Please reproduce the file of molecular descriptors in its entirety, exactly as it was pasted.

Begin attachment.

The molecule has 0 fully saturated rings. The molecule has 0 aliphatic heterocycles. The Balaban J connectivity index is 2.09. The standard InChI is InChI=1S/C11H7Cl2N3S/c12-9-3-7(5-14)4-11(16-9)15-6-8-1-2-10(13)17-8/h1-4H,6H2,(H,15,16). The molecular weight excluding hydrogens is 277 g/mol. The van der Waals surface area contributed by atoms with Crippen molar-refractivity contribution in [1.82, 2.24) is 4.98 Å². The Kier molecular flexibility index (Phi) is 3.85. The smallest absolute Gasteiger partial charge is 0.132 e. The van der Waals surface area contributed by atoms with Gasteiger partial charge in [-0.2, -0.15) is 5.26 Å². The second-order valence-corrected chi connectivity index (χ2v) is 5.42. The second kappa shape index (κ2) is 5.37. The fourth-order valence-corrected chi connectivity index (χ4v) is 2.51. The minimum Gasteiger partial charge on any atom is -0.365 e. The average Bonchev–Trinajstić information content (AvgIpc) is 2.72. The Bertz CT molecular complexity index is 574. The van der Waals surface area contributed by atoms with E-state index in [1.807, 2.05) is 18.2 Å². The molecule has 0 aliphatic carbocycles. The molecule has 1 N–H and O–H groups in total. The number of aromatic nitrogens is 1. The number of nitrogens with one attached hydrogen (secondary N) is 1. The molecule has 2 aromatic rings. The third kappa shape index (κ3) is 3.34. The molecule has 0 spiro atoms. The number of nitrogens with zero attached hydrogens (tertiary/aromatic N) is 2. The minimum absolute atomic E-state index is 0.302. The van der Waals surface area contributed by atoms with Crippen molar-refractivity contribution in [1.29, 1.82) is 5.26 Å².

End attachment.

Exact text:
The molecule has 0 fully saturated rings. The molecule has 0 aliphatic heterocycles. The Balaban J connectivity index is 2.09. The standard InChI is InChI=1S/C11H7Cl2N3S/c12-9-3-7(5-14)4-11(16-9)15-6-8-1-2-10(13)17-8/h1-4H,6H2,(H,15,16). The molecular weight excluding hydrogens is 277 g/mol. The van der Waals surface area contributed by atoms with Crippen molar-refractivity contribution in [1.82, 2.24) is 4.98 Å². The Kier molecular flexibility index (Phi) is 3.85. The smallest absolute Gasteiger partial charge is 0.132 e. The van der Waals surface area contributed by atoms with Gasteiger partial charge in [-0.2, -0.15) is 5.26 Å². The second-order valence-corrected chi connectivity index (χ2v) is 5.42. The second kappa shape index (κ2) is 5.37. The fourth-order valence-corrected chi connectivity index (χ4v) is 2.51. The minimum Gasteiger partial charge on any atom is -0.365 e. The average Bonchev–Trinajstić information content (AvgIpc) is 2.72. The Bertz CT molecular complexity index is 574. The van der Waals surface area contributed by atoms with E-state index in [1.807, 2.05) is 18.2 Å². The molecule has 0 aliphatic carbocycles. The molecule has 1 N–H and O–H groups in total. The number of aromatic nitrogens is 1. The number of nitrogens with one attached hydrogen (secondary N) is 1. The molecule has 2 aromatic rings. The third kappa shape index (κ3) is 3.34. The molecule has 0 spiro atoms. The number of nitrogens with zero attached hydrogens (tertiary/aromatic N) is 2. The minimum absolute atomic E-state index is 0.302. The van der Waals surface area contributed by atoms with Crippen molar-refractivity contribution in [1.29, 1.82) is 5.26 Å².